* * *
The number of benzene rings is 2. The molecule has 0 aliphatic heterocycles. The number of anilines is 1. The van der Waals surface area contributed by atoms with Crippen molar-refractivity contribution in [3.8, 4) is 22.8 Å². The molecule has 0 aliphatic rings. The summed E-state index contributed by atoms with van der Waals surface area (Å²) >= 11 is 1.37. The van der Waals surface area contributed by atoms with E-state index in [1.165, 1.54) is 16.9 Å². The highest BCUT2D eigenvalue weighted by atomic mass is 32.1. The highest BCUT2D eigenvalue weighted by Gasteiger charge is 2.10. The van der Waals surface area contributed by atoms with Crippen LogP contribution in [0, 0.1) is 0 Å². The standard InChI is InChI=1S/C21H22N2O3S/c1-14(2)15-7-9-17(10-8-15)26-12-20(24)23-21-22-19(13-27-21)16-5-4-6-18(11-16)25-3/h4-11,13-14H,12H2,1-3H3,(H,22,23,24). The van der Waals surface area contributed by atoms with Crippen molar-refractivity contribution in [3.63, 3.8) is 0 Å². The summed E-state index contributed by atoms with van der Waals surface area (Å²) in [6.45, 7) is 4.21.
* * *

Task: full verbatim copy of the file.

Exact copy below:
The number of benzene rings is 2. The molecule has 0 aliphatic heterocycles. The number of anilines is 1. The van der Waals surface area contributed by atoms with Crippen molar-refractivity contribution in [3.8, 4) is 22.8 Å². The molecule has 0 aliphatic rings. The summed E-state index contributed by atoms with van der Waals surface area (Å²) >= 11 is 1.37. The van der Waals surface area contributed by atoms with E-state index in [1.165, 1.54) is 16.9 Å². The highest BCUT2D eigenvalue weighted by atomic mass is 32.1. The highest BCUT2D eigenvalue weighted by Gasteiger charge is 2.10. The van der Waals surface area contributed by atoms with Crippen LogP contribution in [0, 0.1) is 0 Å². The standard InChI is InChI=1S/C21H22N2O3S/c1-14(2)15-7-9-17(10-8-15)26-12-20(24)23-21-22-19(13-27-21)16-5-4-6-18(11-16)25-3/h4-11,13-14H,12H2,1-3H3,(H,22,23,24). The van der Waals surface area contributed by atoms with Crippen molar-refractivity contribution in [3.63, 3.8) is 0 Å². The summed E-state index contributed by atoms with van der Waals surface area (Å²) in [6.45, 7) is 4.21.